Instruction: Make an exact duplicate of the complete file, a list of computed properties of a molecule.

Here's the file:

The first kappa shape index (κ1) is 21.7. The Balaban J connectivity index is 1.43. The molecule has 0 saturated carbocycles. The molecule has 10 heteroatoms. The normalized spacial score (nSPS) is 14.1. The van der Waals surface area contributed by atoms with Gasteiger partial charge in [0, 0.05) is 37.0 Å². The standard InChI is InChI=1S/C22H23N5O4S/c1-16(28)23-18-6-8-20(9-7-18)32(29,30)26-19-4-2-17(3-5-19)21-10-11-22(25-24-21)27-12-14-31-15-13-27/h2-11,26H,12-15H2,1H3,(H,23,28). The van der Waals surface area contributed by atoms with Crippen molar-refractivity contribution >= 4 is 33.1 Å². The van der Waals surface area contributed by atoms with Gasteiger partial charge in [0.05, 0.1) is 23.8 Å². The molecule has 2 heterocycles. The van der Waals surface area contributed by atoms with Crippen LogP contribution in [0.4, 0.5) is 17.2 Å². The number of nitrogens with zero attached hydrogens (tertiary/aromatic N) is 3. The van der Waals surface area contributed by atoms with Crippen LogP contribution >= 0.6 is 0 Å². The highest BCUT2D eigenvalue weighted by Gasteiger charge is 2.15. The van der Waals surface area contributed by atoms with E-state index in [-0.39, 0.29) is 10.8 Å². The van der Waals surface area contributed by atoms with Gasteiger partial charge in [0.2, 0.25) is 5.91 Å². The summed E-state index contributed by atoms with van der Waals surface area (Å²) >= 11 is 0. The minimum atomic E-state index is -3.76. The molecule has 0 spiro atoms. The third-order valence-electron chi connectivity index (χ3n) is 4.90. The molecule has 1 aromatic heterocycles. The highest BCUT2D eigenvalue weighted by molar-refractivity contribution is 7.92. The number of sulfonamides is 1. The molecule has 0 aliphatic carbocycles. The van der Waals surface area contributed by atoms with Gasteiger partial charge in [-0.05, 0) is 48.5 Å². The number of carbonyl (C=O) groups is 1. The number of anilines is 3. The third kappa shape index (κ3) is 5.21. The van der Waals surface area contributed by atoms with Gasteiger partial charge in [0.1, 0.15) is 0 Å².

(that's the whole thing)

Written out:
The first kappa shape index (κ1) is 21.7. The Balaban J connectivity index is 1.43. The molecule has 0 saturated carbocycles. The molecule has 10 heteroatoms. The normalized spacial score (nSPS) is 14.1. The van der Waals surface area contributed by atoms with Gasteiger partial charge in [0, 0.05) is 37.0 Å². The standard InChI is InChI=1S/C22H23N5O4S/c1-16(28)23-18-6-8-20(9-7-18)32(29,30)26-19-4-2-17(3-5-19)21-10-11-22(25-24-21)27-12-14-31-15-13-27/h2-11,26H,12-15H2,1H3,(H,23,28). The van der Waals surface area contributed by atoms with Crippen molar-refractivity contribution >= 4 is 33.1 Å². The van der Waals surface area contributed by atoms with Gasteiger partial charge in [0.05, 0.1) is 23.8 Å². The molecule has 2 heterocycles. The van der Waals surface area contributed by atoms with Crippen LogP contribution in [0.4, 0.5) is 17.2 Å². The number of nitrogens with zero attached hydrogens (tertiary/aromatic N) is 3. The van der Waals surface area contributed by atoms with Crippen LogP contribution >= 0.6 is 0 Å². The highest BCUT2D eigenvalue weighted by Gasteiger charge is 2.15. The van der Waals surface area contributed by atoms with E-state index in [-0.39, 0.29) is 10.8 Å². The van der Waals surface area contributed by atoms with Gasteiger partial charge in [0.2, 0.25) is 5.91 Å². The summed E-state index contributed by atoms with van der Waals surface area (Å²) >= 11 is 0. The minimum atomic E-state index is -3.76. The molecule has 0 spiro atoms. The third-order valence-electron chi connectivity index (χ3n) is 4.90. The molecule has 1 aromatic heterocycles. The highest BCUT2D eigenvalue weighted by molar-refractivity contribution is 7.92. The number of sulfonamides is 1. The molecule has 0 aliphatic carbocycles. The van der Waals surface area contributed by atoms with Gasteiger partial charge in [-0.05, 0) is 48.5 Å². The number of carbonyl (C=O) groups is 1. The number of anilines is 3. The third kappa shape index (κ3) is 5.21. The van der Waals surface area contributed by atoms with Gasteiger partial charge in [0.1, 0.15) is 0 Å².